Tuesday, January 8, 2013

Why I teach!

It's Tuesday and it has been one of those thought provoking weeks where I stand back and the end of my day throwing  my "lesson plans" to the side because what my kids wanted to do was SO much more productive then what I had "planned."  I am so blessed that I live in a school and a district that allows me to teach in this fashion as long as I "map" what I have taught.  (Don't worry, I will have it by the end of the year.  I take really good notes.)
 This week we are learning about Problem solving.  At 4 we are SO good at this.  We have such good ideas.  We are not afraid to try anything.  And yet somewhere between here and middle school we quite using that God given thing called a brain and we stop learning that we can solve problems.  We quit trying.  We quit taking a chance.  Our Problem was simple:  How do I move the plate? No one laughed at an idea.  No one said it would not work. In fact many times I heard, "Oh, that is a good idea."  I did "force" them to choose something else if their idea was already taken but I am just amazed at their list. 
*with a bucket                           * push it with your feet                     *use your hands
*with a remote control              * a thing to drive it (motor)               * you can hold it up
* with a stick                             * wing                                                * with a race car
* with a shovel                          *make a wave                                   * with a flag (sail)
*push it                                      *push it with a bucket                       *make the water move
*something else floating           *by swimming in a boat to move it     * push the water
*push the water with a boat       *you can bump it                                *with a fork lift
* make a dinosaur push it
 I stood looking at their ideas thinking, "I love my job."  That was Monday. 
And then today...We began our day reading the book The Gruffalo by Julie Davidson.  If you have never read the book, I suggest you run out a buy it.  SO, good!!! (Spoiler Alert!!!)  I read the first 1/2 and stopped.  The story is fantastic. The fox sees a mouse invites him to lunch.  The mouse, who is a quick thinker, invents a creatures called a Gruffalo and tells the fox that he can't come to lunch because he is having lunch with the Gruffalo whose favorite food is roast fox.  When the fox runs away the mouse laughs because there is no such thing as a Gruffalo.  Half way through the book, the mouse finds himself face to face with a real live Gruffalo.  This is where I stopped our story.  I then told the kids it was time to go to centers.  One of my precious little guys asked, "Can we play Gruffalo?"  Now, please tell me how in my right mind I can tell them no?  So, I allow them to head to the science center (which at this point was the only center that no one had chosen).  I had 5 boys that wanted to play.  They completely had who was playing which part and had began chasing each other around the room before I had everyone in their centers.  So, we had to set some ground rules.  I know that you are playing but,  you can not run and you can not "bite" even if you are pretending.  Then we gathered paper, index cards, crayons and string and set to work so that they could make character cards for the class to see who they were in the story.  I wrote the names of their characters for them to copy.  And they set to work.  They spent 45 minutes replaying the story.  I did not get my "sorting assessment" completed.  But let me tell you I saw some AMAZING learning, problem solving, cooperation, support, and encouragement not just from those five boys but also from my class who watched them preform the first 1/2 of the story.  They laughed so hard when the little mouse said,  "Silly .... doesn't he know there is no such thing as a Gruffalo."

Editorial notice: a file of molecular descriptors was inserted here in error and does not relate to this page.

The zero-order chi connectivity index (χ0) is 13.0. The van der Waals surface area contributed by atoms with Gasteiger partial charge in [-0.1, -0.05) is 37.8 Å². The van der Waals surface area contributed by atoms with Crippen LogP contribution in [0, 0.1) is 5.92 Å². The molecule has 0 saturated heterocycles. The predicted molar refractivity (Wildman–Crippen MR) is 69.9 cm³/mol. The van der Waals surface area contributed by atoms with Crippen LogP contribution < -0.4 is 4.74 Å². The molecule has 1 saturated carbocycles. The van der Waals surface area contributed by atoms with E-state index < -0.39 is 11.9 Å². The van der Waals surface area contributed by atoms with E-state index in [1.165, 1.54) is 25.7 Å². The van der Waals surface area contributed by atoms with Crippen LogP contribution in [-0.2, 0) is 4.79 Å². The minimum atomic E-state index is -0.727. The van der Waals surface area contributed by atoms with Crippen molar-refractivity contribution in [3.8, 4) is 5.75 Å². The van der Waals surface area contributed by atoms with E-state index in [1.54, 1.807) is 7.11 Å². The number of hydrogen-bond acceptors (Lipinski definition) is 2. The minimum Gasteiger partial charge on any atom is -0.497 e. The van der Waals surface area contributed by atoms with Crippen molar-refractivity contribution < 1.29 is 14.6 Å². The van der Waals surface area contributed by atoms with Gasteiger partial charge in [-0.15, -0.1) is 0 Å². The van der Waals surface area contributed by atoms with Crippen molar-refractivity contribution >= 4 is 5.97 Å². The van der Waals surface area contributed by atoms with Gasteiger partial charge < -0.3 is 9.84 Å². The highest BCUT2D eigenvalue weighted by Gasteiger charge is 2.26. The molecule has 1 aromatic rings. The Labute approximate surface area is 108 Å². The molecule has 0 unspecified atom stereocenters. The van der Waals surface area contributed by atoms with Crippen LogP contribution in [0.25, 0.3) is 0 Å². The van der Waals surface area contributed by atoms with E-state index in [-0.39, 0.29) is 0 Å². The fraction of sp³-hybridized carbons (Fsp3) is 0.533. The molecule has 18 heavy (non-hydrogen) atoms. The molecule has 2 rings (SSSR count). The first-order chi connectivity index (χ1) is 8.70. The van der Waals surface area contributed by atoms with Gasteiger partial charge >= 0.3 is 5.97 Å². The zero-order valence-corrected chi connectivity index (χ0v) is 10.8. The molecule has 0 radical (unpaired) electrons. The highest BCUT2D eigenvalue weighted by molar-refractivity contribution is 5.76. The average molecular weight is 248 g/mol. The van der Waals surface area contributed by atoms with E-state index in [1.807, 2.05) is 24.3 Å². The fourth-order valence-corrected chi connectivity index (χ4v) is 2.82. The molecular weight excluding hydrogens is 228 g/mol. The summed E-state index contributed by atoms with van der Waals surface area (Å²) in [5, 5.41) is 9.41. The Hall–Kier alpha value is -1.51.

That my friends is what I LOVE about teaching.  That my friends is so much more then just "I played Gruffalo today!" 

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